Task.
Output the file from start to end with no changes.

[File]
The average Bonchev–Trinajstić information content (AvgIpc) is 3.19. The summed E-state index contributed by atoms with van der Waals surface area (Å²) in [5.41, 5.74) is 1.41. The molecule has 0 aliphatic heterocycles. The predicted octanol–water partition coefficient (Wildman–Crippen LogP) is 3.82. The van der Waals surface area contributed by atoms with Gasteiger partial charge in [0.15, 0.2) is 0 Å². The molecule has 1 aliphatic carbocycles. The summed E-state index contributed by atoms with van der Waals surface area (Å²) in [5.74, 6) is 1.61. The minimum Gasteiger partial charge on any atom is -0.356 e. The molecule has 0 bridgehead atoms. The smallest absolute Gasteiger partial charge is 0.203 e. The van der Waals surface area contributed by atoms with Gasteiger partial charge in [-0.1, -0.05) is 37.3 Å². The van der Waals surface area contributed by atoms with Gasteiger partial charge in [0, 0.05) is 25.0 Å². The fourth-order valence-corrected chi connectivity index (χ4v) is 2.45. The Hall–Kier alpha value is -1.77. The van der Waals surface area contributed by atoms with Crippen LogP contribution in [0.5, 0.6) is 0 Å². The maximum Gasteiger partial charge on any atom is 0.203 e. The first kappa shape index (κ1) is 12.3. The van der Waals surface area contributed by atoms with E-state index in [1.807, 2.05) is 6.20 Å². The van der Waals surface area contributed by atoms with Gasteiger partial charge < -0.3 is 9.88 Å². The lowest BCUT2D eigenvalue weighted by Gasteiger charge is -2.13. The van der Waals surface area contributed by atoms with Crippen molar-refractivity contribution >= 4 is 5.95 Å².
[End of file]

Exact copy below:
The average Bonchev–Trinajstić information content (AvgIpc) is 3.19. The summed E-state index contributed by atoms with van der Waals surface area (Å²) in [5.41, 5.74) is 1.41. The molecule has 0 aliphatic heterocycles. The predicted octanol–water partition coefficient (Wildman–Crippen LogP) is 3.82. The van der Waals surface area contributed by atoms with Gasteiger partial charge in [0.15, 0.2) is 0 Å². The molecule has 1 aliphatic carbocycles. The summed E-state index contributed by atoms with van der Waals surface area (Å²) in [5.74, 6) is 1.61. The minimum Gasteiger partial charge on any atom is -0.356 e. The molecule has 0 bridgehead atoms. The smallest absolute Gasteiger partial charge is 0.203 e. The van der Waals surface area contributed by atoms with Gasteiger partial charge in [-0.1, -0.05) is 37.3 Å². The van der Waals surface area contributed by atoms with Gasteiger partial charge in [0, 0.05) is 25.0 Å². The fourth-order valence-corrected chi connectivity index (χ4v) is 2.45. The Hall–Kier alpha value is -1.77. The van der Waals surface area contributed by atoms with Crippen LogP contribution in [0.5, 0.6) is 0 Å². The maximum Gasteiger partial charge on any atom is 0.203 e. The first kappa shape index (κ1) is 12.3. The van der Waals surface area contributed by atoms with E-state index in [1.807, 2.05) is 6.20 Å². The van der Waals surface area contributed by atoms with Gasteiger partial charge < -0.3 is 9.88 Å². The lowest BCUT2D eigenvalue weighted by Gasteiger charge is -2.13. The van der Waals surface area contributed by atoms with Crippen molar-refractivity contribution >= 4 is 5.95 Å².